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Nurses disappointed by aged care report

ANF says the PC did not offer real solutions.

The final Productivity Commission report into aged care saying it fails to address quality care for elderly Australians, says the ANF.

ANF federal secretary Lee Thomas said the report Caring for Older Australians doesn't offer real solutions to fixing Australia's under-resourced aged care sector.

"Whilst the PC report acknowledges there are workforce issues in aged care, it contains no tangible mechanisms on how to close the wages gap for the aged care workforce so residents receive quality care they deserve," Thomas said.

"It is inconceivable that the PC, after months of public hearings and submissions from nursing staff from the various states, fails to address the $500 million required to close the wages gap for nurses and assistants in nursing (AINs) working in the sector.

"The PC report recommends the timeframe of three to five years for a new statutory body to examine wages, but this is far too long. Aged care can't wait any longer.”

The ANF is calling on the federal government to step-in now and act by making next year's budget the aged care budget.

According to the ANF, the sector urgently needs more than 20,000 extra nursing staff to cope with Australia's ageing population.

"The extra $500 million funding for aged care would assist in ensuring there is the right balance of skills and nursing hours so that nursing staff can deliver quality care for every resident they look after in nursing homes,” Thomas said.

Workforce recommendations
* The Australian Aged Care Commission, when assessing and recommending scheduled care prices, should take into account the need to pay fair and competitive wages to nursing and other care staff delivering approved aged care services and the appropriate mix of skills and staffing levels for the delivery of those services.

* The Australian Government should promote skill development through an expansion of accredited courses to provide aged care workers at all levels with the skills they need, including:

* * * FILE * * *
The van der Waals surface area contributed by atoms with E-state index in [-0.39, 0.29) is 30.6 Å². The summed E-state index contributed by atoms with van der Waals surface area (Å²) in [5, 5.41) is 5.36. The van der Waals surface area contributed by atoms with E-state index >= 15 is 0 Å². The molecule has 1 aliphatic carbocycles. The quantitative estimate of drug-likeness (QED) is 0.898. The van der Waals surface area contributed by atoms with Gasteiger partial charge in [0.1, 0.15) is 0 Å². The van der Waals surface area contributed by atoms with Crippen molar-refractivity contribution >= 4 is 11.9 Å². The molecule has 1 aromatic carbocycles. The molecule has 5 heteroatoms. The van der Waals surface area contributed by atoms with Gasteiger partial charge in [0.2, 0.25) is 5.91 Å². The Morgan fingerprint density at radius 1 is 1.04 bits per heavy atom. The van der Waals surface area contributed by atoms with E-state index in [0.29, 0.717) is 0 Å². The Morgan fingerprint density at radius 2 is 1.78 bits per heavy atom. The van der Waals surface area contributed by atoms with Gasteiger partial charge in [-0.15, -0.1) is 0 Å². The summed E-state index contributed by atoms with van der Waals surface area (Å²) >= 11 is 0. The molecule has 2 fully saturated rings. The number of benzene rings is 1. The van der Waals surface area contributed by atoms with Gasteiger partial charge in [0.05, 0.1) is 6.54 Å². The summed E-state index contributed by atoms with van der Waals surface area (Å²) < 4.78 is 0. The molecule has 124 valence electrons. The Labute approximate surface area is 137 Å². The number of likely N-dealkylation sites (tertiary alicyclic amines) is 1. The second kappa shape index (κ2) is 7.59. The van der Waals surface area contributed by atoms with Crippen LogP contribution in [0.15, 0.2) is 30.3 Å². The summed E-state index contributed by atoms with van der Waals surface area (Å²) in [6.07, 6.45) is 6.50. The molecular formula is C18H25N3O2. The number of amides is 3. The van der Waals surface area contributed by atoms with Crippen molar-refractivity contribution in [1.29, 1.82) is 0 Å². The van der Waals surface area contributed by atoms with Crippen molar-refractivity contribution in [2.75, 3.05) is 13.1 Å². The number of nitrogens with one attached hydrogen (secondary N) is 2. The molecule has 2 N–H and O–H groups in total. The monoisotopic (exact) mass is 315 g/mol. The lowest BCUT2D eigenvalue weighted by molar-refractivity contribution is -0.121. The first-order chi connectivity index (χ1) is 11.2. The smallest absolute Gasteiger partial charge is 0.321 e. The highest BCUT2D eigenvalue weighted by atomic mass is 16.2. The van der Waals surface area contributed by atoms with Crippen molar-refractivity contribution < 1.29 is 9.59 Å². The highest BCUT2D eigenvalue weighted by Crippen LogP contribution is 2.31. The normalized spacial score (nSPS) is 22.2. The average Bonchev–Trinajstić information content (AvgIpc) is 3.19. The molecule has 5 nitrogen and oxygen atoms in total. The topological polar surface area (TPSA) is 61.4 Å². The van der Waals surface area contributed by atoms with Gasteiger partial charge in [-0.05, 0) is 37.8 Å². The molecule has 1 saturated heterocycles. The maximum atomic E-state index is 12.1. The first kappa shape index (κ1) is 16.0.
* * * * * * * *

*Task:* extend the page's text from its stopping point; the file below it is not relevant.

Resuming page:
- vocational training for care workers entering the sector and looking to upgrade their skills
- adequate tertiary nursing places to meet the anticipated demand from the health and aged care sectors
- advanced clinical courses for nurses
- management courses for health and care workers entering these roles.

* The Australian Government, in conjunction with universities and providers, should fund the expansion of ‘teaching aged care services’ to promote the sector and provide appropriate training for medical, nursing and allied health students and professionals.

* Given industry concerns about the variability in training outcomes for students, the federal government should undertake an independent and comprehensive review of aged care-related vocational education and training (VET) courses and their delivery by registered training organisations (RTOs). Among other things, the review should consider:

-  examining current practices that may be leading to variability in student outcomes, including periods of training and practicum
- reviewing procedures to ensure that VET trainers and assessors possess required current practice knowledge
- identifying whether regulators are adequately resourced to monitor and audit RTOs using a risk-based regulatory approach and have appropriate enforcement regimes that allow for appropriate and proportional responses to non-compliance by RTOs
- identifying reforms to ensure students demonstrate pertinent competencies on a more consistent basis.

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